The Declaratory Act was copied from the Irish Declaratory Act, and it won’t take a genius to learn that Parliament would want America, like the Irish, in continuous bondage to the crown. Outcries and outrage followed suit. Colonists called it many things, some of which included “crisis” and “treason.”
That was the start of the unification of the British colonies in America. They realized that there was nothing more they could do to stop the British Parliament from using force upon them. Along with this came the realization that they could fight back and free the Americas from the British rule, “in all cases whatsoever”.
There was nothing in the world more tightly intertwined than the Stamp Act, the Virginia Resolves, the Stamp Act Congress, the Declaratory Act and the American Revolution. Many people will agree that these related events had been among the most profound in American history, and there is no question that these are the real reasons that ultimately led to the unification of the first thirteen colonies to revolt against the British Parliament.
How it Started!
For a better understanding of the Declaratory Act, it is of utmost importance to know about the events that preceded it.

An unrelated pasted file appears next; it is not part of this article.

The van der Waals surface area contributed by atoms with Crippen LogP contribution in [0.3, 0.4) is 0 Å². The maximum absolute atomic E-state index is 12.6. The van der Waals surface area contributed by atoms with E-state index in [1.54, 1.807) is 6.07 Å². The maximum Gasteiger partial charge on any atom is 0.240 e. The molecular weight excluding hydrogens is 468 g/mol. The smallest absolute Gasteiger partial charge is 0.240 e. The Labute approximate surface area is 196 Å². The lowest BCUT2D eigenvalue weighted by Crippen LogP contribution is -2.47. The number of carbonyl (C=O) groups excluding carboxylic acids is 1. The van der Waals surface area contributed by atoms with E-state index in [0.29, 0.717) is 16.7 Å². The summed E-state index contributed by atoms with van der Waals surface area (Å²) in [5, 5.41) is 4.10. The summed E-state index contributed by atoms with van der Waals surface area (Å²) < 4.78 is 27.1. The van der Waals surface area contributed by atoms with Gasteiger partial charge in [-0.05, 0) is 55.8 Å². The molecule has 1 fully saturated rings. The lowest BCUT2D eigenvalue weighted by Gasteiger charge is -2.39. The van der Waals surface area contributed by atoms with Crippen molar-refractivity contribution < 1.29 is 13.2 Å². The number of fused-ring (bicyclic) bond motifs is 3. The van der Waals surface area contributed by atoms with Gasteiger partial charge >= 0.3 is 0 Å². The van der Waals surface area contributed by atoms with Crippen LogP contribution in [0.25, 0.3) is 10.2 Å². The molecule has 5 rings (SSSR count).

1. The Stamp Act was passed in 1765. It was an act that made people pay taxes for all written documents including licenses and other legal documents. Even playing cards and dices had a tax from the Stamp Act. This act was passed to help Britain regain the riches and money lost from losing wars with many other countries. Many Colonists showed their displeasure. Some people kept silent, but some did braver responses.
2. One of the most open groups against this act was the Virginia House of Burgesses’ resolves. The Virginia Resolves has originally five resolves, and these resolves stated that all people in a colony has the same, equal rights to everything that a man born in the realm of England has the rights to. It also stated that raising a colony through the imposition of taxes that are unbearable for people is not actually sticking to the rights of the people. This leads to the whole reason for the resolves: there shouldn’t be any unreasonable tax imposed on people.
3. The Stamp Act Congress was much like the Virginia General Assembly, only much bigger. It was to be attended by representatives from the thirteen colonies of Britain in America, and it seeks to make a resolve that would free all colonies from the unreasonable taxes imposed on them by the Stamp Act.
In 1765, the Stamp Act was repealed. Were the problems finally resolved? You could imagine a better world, a life free of unreasonable laws for the Colonies, but no. The problems continued. The British Parliament passed the Declaratory Act, and this made it impossible for any Colonial assembly to pass any binding law. The Declaratory Act only made it clear that there were more acts where it came from and that future acts would be no better than the ones they had.